This stems from our belief that residents are equal stakeholders in the cities' planning and management and our belief in local participatory democracy as a key condition in promoting a sustainable urban future for Israel’s large cities. We look forward to the success of the Green Hive Project and thank Konrad Adenauer Stiftung and the Green Environment Fund for their generous support.
Modi'in Approximately 8,000 people attended our 14th annual nature tour in honor of Tu B'Shvat. This year's tour was sponsored by the Israel Nature and Parks Authority, and SPNI's Modi'in Orienteering group, which was provided to residents free of charge. The tour highlighted issues surrounding nature conservation and included several stations where participants could stop and learn about environmental issues facing their community. The tour was held in the southern hills of Modi'in, an area which is currently threatened by the city's "phase B" development plan. The southern hills are home many different species of plants and animals indigenous to Israel, such as the porcupine, birds of prey, and more. The Modi'in community is working hard to ensure that the planning committee will act to protect the southern hills from development. If "phase b" moves ahead, the area will no longer be able to serve as one of Israel's main ecological corridors, forcing entire ecosystems, both unique and rare, to disappear. Just last month, SPNI's Modi'in Community and the Ma-li nonprofit organization teamed up and called on Modi'in's residents to bring in their cash-refund bottles. Most beverage bottles and cans can be returned in Israel for anywhere between 30 agurot (about 8 cents) to 1.3 shekels (about 25 cents). Representatives of Ma-li greeted residents at the Azrieli Mall in Modi'in to collect the bottles, which in turn were converted into money that was directly donated to local non-profits, including SPNI. The money raised from the empty drink bottles is used to give back to the community in areas such as environmental education, free nature tours, strengthening environmental awareness among residents, and more.
Education SPNI's next generation commemorates Yom HaShoah
SPNI’s own youth movement, "Dor Hemshech", took some time from their normal activities to commemorate Yom HaShoah (Holocaust Remembrance Day).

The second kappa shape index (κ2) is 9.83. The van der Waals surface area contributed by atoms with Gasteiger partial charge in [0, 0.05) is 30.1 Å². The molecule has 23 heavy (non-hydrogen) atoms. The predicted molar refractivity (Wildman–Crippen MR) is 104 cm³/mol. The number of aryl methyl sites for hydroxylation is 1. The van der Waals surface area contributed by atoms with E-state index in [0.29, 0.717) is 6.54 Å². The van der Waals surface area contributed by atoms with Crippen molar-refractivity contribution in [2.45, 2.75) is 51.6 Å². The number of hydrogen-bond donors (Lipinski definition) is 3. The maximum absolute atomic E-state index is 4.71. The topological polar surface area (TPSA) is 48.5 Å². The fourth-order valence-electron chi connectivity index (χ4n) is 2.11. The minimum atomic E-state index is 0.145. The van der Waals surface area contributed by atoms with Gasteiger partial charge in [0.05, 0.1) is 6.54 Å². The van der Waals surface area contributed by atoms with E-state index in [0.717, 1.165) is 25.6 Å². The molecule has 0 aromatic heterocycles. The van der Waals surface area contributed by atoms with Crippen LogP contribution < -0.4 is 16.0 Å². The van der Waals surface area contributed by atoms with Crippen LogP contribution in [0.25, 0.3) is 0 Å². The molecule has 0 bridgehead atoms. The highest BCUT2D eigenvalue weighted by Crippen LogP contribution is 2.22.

SPNI's Youth Movement Raises awareness to Environmental Threats Teenagers from Tel Aviv's orienteering program decided to go on a hike covering six threats from the annual threats report, located between Rosh Ha'Ayin and Shoham. Taking place over the weekend, the youth started in the Antipatrus fortress, built by King Herod's Father, and then worked their way to the Shoham forest. In each of the locations where there was an existential threat to the environment, the group stopped to have a discussion and took pictures. The pictures (above) show chidlren holding signs naming the threat to the place, which they then used as a platform to raise awareness among the public. We salute these youth for their dedication and passion for protecting Israel's environment.
Ninety members of Dor Hemshech, many who had lost family members in the Holocaust, started their day of reflection in the Valley of the Communities in Yad Vashem (Israel’s Holocaust Museum). Etched in the silent stones of the valley's memorial were the names of 5,000 communities, all wiped out during the Holocaust. Here, the group contemplated and reflected upon the concept of heroism during the Holocaust. After exiting Yad Vashem the teenagers hiked down to Beit Zayit where they volunteered, in the memory of the fallen, with the charity Kaima. Kaima teaches agriculture to teenagers who have dropped out of school giving the youngsters a vocational career path and hope for their future. Together our group and the teenagers tilled the soil in preparation for planting of vegetables that will benefit the community. In the evening, the group joined the official memorial service of Israel’s scouting movement, the "Tzofim", where they observed a minute silence for the 6 million Jews who were wiped out by the Nazis. On the morning of Yom HaShoah itself the entire group held their own private ceremony. They lit candles, and talked about members of their own families who perished during the Holocaust. On completion of the moving service, the group solemnly hiked up to the Knesset – the home of Israel’s government, symbolizing the strong resolve of the Jewish people.
1st Annual Reunion for Service Year Graduates Every year, thousands of Israeli youth decide to defer their mandatory army service and give back to the community. These youth can choose to volunteer with SPNI, which often serves as the next step for many youngsters that graduate our environmental education programs. Upon completing their service year with SPNI, many of these young environmentalists continue to serve in positions in the Education Corps where they can serve places such as periphery towns and in SPNI's Eco-Community Centers. This year, we've initiated our first annual reunion of all graduates of the program. Each year's reunion will comprise of a nature tour focusing on a different threat to nature conservation. This year's tour takes place on